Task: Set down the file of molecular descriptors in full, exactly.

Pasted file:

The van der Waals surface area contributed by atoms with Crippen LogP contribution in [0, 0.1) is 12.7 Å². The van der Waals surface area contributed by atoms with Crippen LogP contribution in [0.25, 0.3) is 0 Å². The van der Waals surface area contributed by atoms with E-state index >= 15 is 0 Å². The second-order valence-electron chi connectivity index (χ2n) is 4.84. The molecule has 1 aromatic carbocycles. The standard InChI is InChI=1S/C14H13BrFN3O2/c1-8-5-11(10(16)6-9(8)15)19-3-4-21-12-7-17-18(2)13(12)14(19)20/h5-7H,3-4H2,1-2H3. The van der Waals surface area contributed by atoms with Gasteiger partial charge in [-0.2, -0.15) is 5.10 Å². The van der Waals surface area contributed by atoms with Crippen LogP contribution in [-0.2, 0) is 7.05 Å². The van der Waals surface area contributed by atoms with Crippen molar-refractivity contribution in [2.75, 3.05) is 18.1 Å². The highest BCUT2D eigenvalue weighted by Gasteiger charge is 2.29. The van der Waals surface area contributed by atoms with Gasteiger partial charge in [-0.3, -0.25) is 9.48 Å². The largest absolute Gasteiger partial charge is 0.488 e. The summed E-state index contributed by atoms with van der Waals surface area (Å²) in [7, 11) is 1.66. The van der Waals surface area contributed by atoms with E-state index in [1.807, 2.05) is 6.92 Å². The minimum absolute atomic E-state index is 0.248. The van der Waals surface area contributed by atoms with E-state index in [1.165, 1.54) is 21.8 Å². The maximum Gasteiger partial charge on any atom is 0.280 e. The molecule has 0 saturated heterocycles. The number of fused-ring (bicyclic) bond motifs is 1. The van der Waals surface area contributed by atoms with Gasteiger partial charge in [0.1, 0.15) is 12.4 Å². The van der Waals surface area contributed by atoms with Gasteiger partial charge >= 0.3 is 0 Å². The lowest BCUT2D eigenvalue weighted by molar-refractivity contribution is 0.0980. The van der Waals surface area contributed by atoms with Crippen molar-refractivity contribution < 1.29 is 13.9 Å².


The van der Waals surface area contributed by atoms with Crippen LogP contribution in [0, 0.1) is 12.7 Å². The van der Waals surface area contributed by atoms with Crippen LogP contribution in [0.25, 0.3) is 0 Å². The van der Waals surface area contributed by atoms with E-state index >= 15 is 0 Å². The second-order valence-electron chi connectivity index (χ2n) is 4.84. The molecule has 1 aromatic carbocycles. The standard InChI is InChI=1S/C14H13BrFN3O2/c1-8-5-11(10(16)6-9(8)15)19-3-4-21-12-7-17-18(2)13(12)14(19)20/h5-7H,3-4H2,1-2H3. The van der Waals surface area contributed by atoms with Gasteiger partial charge in [-0.2, -0.15) is 5.10 Å². The van der Waals surface area contributed by atoms with Crippen LogP contribution in [-0.2, 0) is 7.05 Å². The van der Waals surface area contributed by atoms with Crippen molar-refractivity contribution in [2.75, 3.05) is 18.1 Å². The highest BCUT2D eigenvalue weighted by Gasteiger charge is 2.29. The van der Waals surface area contributed by atoms with Gasteiger partial charge in [-0.3, -0.25) is 9.48 Å². The largest absolute Gasteiger partial charge is 0.488 e. The summed E-state index contributed by atoms with van der Waals surface area (Å²) in [7, 11) is 1.66. The van der Waals surface area contributed by atoms with E-state index in [1.807, 2.05) is 6.92 Å². The minimum absolute atomic E-state index is 0.248. The van der Waals surface area contributed by atoms with E-state index in [1.165, 1.54) is 21.8 Å². The maximum Gasteiger partial charge on any atom is 0.280 e. The molecule has 0 saturated heterocycles. The number of fused-ring (bicyclic) bond motifs is 1. The van der Waals surface area contributed by atoms with Gasteiger partial charge in [0.1, 0.15) is 12.4 Å². The van der Waals surface area contributed by atoms with Gasteiger partial charge >= 0.3 is 0 Å². The lowest BCUT2D eigenvalue weighted by molar-refractivity contribution is 0.0980. The van der Waals surface area contributed by atoms with Crippen molar-refractivity contribution < 1.29 is 13.9 Å².